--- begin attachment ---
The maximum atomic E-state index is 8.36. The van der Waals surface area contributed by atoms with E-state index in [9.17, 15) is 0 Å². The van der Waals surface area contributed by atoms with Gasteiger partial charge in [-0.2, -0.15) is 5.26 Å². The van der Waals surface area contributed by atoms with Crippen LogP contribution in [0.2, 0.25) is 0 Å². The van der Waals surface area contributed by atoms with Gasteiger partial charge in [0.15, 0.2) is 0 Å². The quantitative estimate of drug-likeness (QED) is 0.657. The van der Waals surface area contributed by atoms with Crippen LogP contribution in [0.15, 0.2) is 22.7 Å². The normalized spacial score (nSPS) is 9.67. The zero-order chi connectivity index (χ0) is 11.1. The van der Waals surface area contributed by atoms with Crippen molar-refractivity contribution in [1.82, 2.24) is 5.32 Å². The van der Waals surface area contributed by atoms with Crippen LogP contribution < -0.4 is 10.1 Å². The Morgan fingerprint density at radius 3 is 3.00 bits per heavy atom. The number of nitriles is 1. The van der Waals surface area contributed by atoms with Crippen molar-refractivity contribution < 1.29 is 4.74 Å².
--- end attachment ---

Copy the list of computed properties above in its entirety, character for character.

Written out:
The maximum atomic E-state index is 8.36. The van der Waals surface area contributed by atoms with E-state index in [9.17, 15) is 0 Å². The van der Waals surface area contributed by atoms with Gasteiger partial charge in [-0.2, -0.15) is 5.26 Å². The van der Waals surface area contributed by atoms with Crippen LogP contribution in [0.2, 0.25) is 0 Å². The van der Waals surface area contributed by atoms with Gasteiger partial charge in [0.15, 0.2) is 0 Å². The quantitative estimate of drug-likeness (QED) is 0.657. The van der Waals surface area contributed by atoms with Crippen LogP contribution in [0.15, 0.2) is 22.7 Å². The normalized spacial score (nSPS) is 9.67. The zero-order chi connectivity index (χ0) is 11.1. The van der Waals surface area contributed by atoms with Crippen molar-refractivity contribution in [1.82, 2.24) is 5.32 Å². The van der Waals surface area contributed by atoms with Crippen LogP contribution < -0.4 is 10.1 Å². The Morgan fingerprint density at radius 3 is 3.00 bits per heavy atom. The number of nitriles is 1. The van der Waals surface area contributed by atoms with Crippen molar-refractivity contribution < 1.29 is 4.74 Å².